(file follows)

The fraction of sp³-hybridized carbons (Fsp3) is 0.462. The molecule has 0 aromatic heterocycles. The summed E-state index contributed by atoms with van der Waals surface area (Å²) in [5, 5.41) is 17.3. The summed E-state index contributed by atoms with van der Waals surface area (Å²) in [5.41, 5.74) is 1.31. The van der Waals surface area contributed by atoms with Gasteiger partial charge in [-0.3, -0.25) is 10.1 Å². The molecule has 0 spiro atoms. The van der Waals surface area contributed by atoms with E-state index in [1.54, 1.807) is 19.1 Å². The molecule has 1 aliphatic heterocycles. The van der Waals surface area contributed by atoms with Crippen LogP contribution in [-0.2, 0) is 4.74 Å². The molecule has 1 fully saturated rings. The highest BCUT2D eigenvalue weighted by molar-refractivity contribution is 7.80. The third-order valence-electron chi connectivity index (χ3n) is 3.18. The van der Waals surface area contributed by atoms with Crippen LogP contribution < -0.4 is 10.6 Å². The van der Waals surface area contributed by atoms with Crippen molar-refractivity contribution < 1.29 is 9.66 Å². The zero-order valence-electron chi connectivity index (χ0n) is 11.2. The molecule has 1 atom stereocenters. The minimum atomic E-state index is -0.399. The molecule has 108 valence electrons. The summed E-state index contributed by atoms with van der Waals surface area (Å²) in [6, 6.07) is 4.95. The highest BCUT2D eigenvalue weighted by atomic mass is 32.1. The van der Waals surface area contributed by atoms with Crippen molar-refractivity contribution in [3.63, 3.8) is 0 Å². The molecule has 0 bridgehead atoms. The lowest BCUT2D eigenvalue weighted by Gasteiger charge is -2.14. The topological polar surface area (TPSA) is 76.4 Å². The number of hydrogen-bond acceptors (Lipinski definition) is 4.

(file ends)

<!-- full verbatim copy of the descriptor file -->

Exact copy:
The fraction of sp³-hybridized carbons (Fsp3) is 0.462. The molecule has 0 aromatic heterocycles. The summed E-state index contributed by atoms with van der Waals surface area (Å²) in [5, 5.41) is 17.3. The summed E-state index contributed by atoms with van der Waals surface area (Å²) in [5.41, 5.74) is 1.31. The van der Waals surface area contributed by atoms with Gasteiger partial charge in [-0.3, -0.25) is 10.1 Å². The molecule has 0 spiro atoms. The van der Waals surface area contributed by atoms with E-state index in [1.54, 1.807) is 19.1 Å². The molecule has 1 aliphatic heterocycles. The van der Waals surface area contributed by atoms with Crippen LogP contribution in [-0.2, 0) is 4.74 Å². The molecule has 1 fully saturated rings. The highest BCUT2D eigenvalue weighted by molar-refractivity contribution is 7.80. The third-order valence-electron chi connectivity index (χ3n) is 3.18. The van der Waals surface area contributed by atoms with Crippen LogP contribution < -0.4 is 10.6 Å². The van der Waals surface area contributed by atoms with Crippen molar-refractivity contribution < 1.29 is 9.66 Å². The zero-order valence-electron chi connectivity index (χ0n) is 11.2. The molecule has 1 atom stereocenters. The minimum atomic E-state index is -0.399. The molecule has 108 valence electrons. The summed E-state index contributed by atoms with van der Waals surface area (Å²) in [6, 6.07) is 4.95. The highest BCUT2D eigenvalue weighted by atomic mass is 32.1. The van der Waals surface area contributed by atoms with Crippen molar-refractivity contribution in [3.63, 3.8) is 0 Å². The molecule has 0 bridgehead atoms. The lowest BCUT2D eigenvalue weighted by Gasteiger charge is -2.14. The topological polar surface area (TPSA) is 76.4 Å². The number of hydrogen-bond acceptors (Lipinski definition) is 4.